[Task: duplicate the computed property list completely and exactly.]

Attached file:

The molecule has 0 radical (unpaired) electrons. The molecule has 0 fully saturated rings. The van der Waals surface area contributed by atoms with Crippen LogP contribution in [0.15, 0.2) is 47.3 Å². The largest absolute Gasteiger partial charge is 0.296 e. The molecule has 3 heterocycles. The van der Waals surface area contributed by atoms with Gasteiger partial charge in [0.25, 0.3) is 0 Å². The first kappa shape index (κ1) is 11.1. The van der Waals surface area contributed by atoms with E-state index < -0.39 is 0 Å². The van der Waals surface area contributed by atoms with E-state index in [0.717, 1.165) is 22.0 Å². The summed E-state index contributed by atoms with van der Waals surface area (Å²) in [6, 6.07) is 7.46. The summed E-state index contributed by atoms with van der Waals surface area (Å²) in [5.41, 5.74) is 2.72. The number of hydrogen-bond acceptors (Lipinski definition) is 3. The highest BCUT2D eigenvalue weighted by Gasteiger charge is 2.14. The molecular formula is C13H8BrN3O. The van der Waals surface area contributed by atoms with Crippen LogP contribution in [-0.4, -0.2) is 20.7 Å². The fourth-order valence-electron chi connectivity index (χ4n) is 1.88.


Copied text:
The molecule has 0 radical (unpaired) electrons. The molecule has 0 fully saturated rings. The van der Waals surface area contributed by atoms with Crippen LogP contribution in [0.15, 0.2) is 47.3 Å². The largest absolute Gasteiger partial charge is 0.296 e. The molecule has 3 heterocycles. The van der Waals surface area contributed by atoms with Gasteiger partial charge in [0.25, 0.3) is 0 Å². The first kappa shape index (κ1) is 11.1. The van der Waals surface area contributed by atoms with E-state index < -0.39 is 0 Å². The van der Waals surface area contributed by atoms with E-state index in [0.717, 1.165) is 22.0 Å². The summed E-state index contributed by atoms with van der Waals surface area (Å²) in [6, 6.07) is 7.46. The summed E-state index contributed by atoms with van der Waals surface area (Å²) in [5.41, 5.74) is 2.72. The number of hydrogen-bond acceptors (Lipinski definition) is 3. The highest BCUT2D eigenvalue weighted by Gasteiger charge is 2.14. The molecular formula is C13H8BrN3O. The van der Waals surface area contributed by atoms with Crippen LogP contribution in [-0.4, -0.2) is 20.7 Å². The fourth-order valence-electron chi connectivity index (χ4n) is 1.88.